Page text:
Glyndŵr University to launch revolutionary robotics degree
Glyndŵr University plans to launch a revolutionary new degree in robotics.
The Wrexham University’s world-leading Computing department will unveil the postgraduate offering next year.
Professor Vic Grout and his team hope the Masters’ qualification will incorporate the innovative Baxter Research Robot, which would allow them to focus on specific application development goals, including human-robot interactions, collaborative robotics, planning, manipulation, control, and perception.
Active Robots’ managing director Antony Lovedale visited the Plas Coch campus to give students and staff a demonstration of its research applications, notably computer/machine vision, corporate research and development, education and outreach, and mechatronics and grasping.
Rich Picking, a Reader in Human-Computer Interaction at Glyndŵr, said: “We are really looking forward to launching our new Masters’ degree, which will give students practical hands-on experience of developing applications for industry-standard robots.
“We'll be concentrating very much on the software engineering aspects of robotics, such as artificial intelligence, computation, and programming, but we will also be exploring the future impact that this field will have on society.”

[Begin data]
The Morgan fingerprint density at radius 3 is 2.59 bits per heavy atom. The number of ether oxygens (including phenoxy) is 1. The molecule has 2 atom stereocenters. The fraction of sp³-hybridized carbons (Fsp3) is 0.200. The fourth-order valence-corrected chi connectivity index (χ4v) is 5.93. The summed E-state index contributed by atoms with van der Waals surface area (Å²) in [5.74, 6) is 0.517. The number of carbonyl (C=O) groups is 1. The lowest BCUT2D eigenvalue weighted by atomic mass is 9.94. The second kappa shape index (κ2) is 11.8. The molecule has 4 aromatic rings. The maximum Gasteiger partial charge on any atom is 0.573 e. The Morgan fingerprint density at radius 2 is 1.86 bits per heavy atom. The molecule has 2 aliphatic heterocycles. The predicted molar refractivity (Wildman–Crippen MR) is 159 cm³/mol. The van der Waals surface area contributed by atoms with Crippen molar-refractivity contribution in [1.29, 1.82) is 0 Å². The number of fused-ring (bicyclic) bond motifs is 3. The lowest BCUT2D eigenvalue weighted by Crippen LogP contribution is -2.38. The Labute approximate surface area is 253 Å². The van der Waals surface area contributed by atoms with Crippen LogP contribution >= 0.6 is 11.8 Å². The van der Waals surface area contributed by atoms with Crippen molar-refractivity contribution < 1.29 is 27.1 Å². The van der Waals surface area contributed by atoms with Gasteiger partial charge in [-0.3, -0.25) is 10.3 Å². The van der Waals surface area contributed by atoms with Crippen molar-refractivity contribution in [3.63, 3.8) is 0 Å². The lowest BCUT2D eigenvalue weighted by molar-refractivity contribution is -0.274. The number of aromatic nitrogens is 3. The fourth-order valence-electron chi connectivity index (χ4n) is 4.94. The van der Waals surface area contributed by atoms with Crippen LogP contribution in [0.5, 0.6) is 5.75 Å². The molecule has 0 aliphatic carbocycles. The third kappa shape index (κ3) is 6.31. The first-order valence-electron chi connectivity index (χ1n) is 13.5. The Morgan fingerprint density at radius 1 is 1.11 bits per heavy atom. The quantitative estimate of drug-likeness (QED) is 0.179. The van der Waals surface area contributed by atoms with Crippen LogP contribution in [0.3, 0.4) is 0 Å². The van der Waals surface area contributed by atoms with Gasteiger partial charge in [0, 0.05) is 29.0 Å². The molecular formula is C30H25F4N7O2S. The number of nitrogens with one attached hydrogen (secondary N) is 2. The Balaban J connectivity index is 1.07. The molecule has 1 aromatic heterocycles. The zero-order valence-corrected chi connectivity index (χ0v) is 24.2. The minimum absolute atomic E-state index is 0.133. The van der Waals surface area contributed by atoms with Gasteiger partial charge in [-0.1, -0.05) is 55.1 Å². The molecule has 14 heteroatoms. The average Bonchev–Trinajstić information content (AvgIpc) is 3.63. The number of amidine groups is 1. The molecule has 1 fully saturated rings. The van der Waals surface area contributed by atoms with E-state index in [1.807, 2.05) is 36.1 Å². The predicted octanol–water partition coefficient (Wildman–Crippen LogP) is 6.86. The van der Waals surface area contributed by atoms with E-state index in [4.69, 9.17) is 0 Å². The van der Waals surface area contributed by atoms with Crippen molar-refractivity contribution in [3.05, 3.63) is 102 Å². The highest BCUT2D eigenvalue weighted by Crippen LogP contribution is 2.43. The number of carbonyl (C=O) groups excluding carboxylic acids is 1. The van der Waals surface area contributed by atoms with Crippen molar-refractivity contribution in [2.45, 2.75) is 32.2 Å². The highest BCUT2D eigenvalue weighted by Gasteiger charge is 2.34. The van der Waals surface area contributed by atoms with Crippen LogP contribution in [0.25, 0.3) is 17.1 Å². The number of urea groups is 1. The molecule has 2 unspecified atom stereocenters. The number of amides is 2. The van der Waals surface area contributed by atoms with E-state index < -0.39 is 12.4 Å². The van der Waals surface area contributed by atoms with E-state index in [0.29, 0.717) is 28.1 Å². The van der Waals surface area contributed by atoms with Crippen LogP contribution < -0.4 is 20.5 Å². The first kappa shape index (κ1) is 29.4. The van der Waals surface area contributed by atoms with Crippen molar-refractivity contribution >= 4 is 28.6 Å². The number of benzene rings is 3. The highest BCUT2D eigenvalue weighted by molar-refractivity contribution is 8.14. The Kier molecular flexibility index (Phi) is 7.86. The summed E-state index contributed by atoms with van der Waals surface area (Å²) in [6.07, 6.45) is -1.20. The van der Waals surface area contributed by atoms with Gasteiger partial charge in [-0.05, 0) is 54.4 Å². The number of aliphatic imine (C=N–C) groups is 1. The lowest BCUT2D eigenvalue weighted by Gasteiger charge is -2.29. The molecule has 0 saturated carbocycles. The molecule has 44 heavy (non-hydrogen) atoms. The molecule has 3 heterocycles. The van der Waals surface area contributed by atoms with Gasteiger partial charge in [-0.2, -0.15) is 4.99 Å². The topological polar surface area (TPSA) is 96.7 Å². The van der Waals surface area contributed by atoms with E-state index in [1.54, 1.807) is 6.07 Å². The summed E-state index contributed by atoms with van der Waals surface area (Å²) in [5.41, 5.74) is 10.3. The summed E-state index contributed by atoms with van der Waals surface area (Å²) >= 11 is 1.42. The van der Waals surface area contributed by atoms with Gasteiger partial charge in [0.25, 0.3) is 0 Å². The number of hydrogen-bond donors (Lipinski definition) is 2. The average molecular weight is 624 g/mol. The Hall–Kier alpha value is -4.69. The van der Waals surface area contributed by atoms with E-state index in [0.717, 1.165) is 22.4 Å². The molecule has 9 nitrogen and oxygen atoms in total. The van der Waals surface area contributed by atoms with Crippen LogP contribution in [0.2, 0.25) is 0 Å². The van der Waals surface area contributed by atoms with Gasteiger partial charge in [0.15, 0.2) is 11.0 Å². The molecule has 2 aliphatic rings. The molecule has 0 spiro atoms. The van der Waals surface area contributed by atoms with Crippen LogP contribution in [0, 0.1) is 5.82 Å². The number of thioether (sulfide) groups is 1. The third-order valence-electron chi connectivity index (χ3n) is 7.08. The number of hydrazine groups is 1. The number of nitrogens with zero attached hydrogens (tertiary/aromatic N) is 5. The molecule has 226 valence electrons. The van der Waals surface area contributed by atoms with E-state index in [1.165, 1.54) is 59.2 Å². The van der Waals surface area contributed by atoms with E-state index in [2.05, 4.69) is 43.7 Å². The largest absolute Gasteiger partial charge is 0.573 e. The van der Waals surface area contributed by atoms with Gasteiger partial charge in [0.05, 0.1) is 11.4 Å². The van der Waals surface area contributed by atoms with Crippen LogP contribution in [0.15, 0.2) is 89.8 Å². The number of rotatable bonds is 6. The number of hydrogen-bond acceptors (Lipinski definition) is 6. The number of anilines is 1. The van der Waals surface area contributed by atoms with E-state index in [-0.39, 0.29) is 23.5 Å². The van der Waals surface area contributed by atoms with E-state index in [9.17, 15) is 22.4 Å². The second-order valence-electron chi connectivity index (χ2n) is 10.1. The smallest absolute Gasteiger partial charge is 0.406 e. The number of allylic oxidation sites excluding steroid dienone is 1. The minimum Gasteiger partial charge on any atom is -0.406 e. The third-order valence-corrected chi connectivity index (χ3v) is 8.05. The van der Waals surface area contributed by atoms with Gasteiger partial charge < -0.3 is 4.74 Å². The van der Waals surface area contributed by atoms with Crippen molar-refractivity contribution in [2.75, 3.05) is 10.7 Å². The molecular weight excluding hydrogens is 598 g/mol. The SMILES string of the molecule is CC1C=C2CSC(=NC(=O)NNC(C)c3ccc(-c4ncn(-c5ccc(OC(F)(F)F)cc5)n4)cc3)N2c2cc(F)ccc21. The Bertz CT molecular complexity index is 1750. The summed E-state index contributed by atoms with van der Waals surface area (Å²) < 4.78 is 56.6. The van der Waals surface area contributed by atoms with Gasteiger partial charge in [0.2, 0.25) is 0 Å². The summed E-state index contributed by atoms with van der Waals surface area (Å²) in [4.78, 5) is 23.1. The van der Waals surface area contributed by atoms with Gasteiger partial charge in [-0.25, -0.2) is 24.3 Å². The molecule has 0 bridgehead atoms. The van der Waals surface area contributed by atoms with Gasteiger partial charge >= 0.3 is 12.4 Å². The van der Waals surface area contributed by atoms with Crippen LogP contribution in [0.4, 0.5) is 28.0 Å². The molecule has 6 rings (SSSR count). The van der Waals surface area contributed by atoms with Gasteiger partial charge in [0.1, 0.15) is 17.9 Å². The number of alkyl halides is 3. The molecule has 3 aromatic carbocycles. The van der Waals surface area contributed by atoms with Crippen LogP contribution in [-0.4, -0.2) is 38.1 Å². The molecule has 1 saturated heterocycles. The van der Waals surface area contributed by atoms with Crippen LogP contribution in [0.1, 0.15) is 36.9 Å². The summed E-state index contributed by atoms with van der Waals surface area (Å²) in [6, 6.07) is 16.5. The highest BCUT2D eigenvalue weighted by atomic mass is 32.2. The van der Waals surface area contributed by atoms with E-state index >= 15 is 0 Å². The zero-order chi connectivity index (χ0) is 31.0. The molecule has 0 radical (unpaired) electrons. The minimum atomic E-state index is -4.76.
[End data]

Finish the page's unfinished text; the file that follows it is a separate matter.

Professor of Computing Futures, Vic Grout, says robots will play a “huge part” in our future technologies and questioned how humans will eventually deal with a sea change in the power and responsibility the machines hold.
“Robots won’t just make our lives and our jobs easier, they will probably eventually care for us and protect us as well,” he said.
“Robots have massive potential for good but there’s a darker side. What about the jobs they replace? How much are we prepared to trust them? What about our privacy and freedom?”
Prof Grout added: “Here at Computing at Glyndŵr, our robotics teaching and research looks at the whole picture.
“We work on both the technical and social aspects of emerging technologies. We consider the ethical, political, economic, environmental and legal impact of robotics and automation as well as just making them work.
“This all-round knowledge and experience will put our students and researchers at the cutting edge of future technologies, and we hope to be launching it from February.”
Deputy Vice Chancellor, Professor Peter Excell, said Baxter is “an interesting product” for the University to consider, and senior lecturer Dr Nigel Houlden was in agreement.
He says the emergence of the robot is a revolutionary step in technology and safety.
“Industry has relied upon robotics for many years, but one of the biggest prohibitive factors was safety,” he said.
“Cages would have to be set up to enclose the robot so people didn't get injured; Baxter is a leap forward in that its sensors detect people and objects and can avoid them.”
He added: “We would like to thank Active Robots for coming and demonstrating this new wave of robot to our computing and engineering staff and students. They demonstrated the quickness at which a researcher could establish Baxter and gain viable and confirmable results.
“Computer scientists in the 21st Century will need skills to utilise robots like Baxter to their full extent. An MSc in Robotics from Glyndŵr University would enable students to gain hands-on experience with this cutting edge technology, preparing them for working in a variety of areas from factory floor to health to home assistive technology.”